Wednesday, 26 December 2012

Girls Just Wanna Have Fun?

Day’s repertory raises some interesting questions about American culture and how societal perceptions were represented within her works. ‘A Guy is a Guy’, was published in 1952, written by Oscar Brand and was based on the song, ‘A gob is a slob’. The original version discusses a sexual encounter (in the most blatant manner). Day’s version alludes to sexual encounter in a much more concealed manner and results in marriage. How and why Brand chose to rewrite the song and ‘clean-up’ the lyrics raises some interesting questions about societal expectations and viewpoints whilst also addressing issues such as: morals, gendered roles and middle class ideologies.
The song was a success, reaching #4 on the Billboard chart and even today has a substantial amount of views on YouTube. It is connected with post-war ideologies and the move to middle class suburban life. Although woman became a ‘patriotic necessity’ during the war (entering the work force), their duties waned after the return of the troops, ‘Gender, not talent, was the most important qualification’ (David Halberstam, ‘The Fifties’, [New York: The Random House Publishing Group], 589). Women’s magazines encouraged women to embrace the new home-orientated life, glorifying their duties whilst also promoting the culture of consumerism to ease the burden of the mothers and wives duties. In many (if not most) of her performances, Day was portrayed as a virginal girl next door. Bingham states that there was ‘a cultural assumption that men are driven to initiate sex, while women are women are compelled to receive it, or reject it- deal with it somehow (Dennis Bingham, ‘‘Before She Was a Virgin …”: Doris Day and the Decline of Female Film Comedy’, Vol.45, No.3 [Cinema Journal], 11) thus suggesting that women are subordinate figures inept of holding any real sexual identity, men act, women react. Marriage is portrayed as the ultimate achievement, and all that goes with it was positively presented in the media. Halliwell states that, popular music in the 1950’s epitomised ‘mass culture’ and also suggested that, ‘Musicians and performers were never far away from politicised discourses about religion, race, sexuality and class’ (Martin Halliwell, ‘American Culture in the 1950’s’, [Edinburgh University Pres], 121) thus mass culture ideologies were imposed on all, almost like subliminal messages (you want/need this, these are your values, etc.)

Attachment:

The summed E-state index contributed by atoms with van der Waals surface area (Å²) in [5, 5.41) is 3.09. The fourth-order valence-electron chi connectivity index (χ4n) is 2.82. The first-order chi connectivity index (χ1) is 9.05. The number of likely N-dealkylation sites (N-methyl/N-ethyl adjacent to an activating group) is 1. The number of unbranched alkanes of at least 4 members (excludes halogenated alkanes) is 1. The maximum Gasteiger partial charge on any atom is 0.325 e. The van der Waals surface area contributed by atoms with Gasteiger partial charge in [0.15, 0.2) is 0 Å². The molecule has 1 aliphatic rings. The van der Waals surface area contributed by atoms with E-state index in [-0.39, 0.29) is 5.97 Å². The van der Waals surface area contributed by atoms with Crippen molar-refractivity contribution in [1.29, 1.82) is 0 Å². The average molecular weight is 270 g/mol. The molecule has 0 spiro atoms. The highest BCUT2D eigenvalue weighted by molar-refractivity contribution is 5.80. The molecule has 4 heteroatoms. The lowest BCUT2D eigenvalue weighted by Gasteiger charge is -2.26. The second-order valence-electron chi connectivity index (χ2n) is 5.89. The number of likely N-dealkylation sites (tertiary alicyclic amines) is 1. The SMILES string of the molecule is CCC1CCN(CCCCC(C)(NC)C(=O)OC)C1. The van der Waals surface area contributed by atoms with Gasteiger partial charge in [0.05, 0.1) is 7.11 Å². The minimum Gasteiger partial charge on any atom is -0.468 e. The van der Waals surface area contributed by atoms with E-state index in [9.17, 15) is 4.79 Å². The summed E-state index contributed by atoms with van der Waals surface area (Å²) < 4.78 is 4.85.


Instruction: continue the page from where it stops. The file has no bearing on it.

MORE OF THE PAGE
In Day’s, ‘A guy is a Guy’, we are again subjected to a standardised audience’s perception. By solely analysing the lyrics we are exposed to a naïve young girl (fitting with Day’s virginal/ girl next door image). The song depicts mundane actions, ‘I walked down the street like a good girl should’. The line, ‘Like a good girl should’ is repeated at the beginning of each verse, re-iterating the importance of ‘appropriate behaviour’. The male character, is essentially acting inappropriately, yet his actions are somehow justified because, ‘a guy is a guy wherever he may be’. Although in the song Day says she initially avoids his advances, she does succumb. As a result of this ‘slip’ her parents arrange her marriage to the man. The song ends with an elusive sinister line, ‘and that’s what he did to me’. Throughout the song Day depicts the event, yet never offers any personal opinion on what occurred. Therefore, highlighting the idealised passive nature of women. With the addition of the music, Day sings in a sickly sweet naive manner. The vocal line rarely exceeds the octave range. There are male backing vocalists which really emphasises the male-dominated nature of this piece. There is also reference made to Wagner’s ‘Bridal Chorus’ from ‘Lohengrin’ and Mendelssohn’s ‘Wedding March’ from ‘A Midsummers Night’s Dream’. The inclusion of these two pieces may also offer us additional food for thought, perhaps exposing some hidden meanings. In ‘Lohengrin’ there is the motif of the ‘forbidden question’ and the prominent theme of unknown identity. In Mendelssohn’s work the notion of loveless marriages is approached (In Shakespeare’s text).

Women have been defined a role in the domestic setting and in this piece this is very much reflected. Any bit of freedom or actions are undermined; any personal thoughts are then controlled by marriage. Although the song alludes to sexual activity this has to be concealed (and has been done so most definitely in the delivery/ performance of the song).

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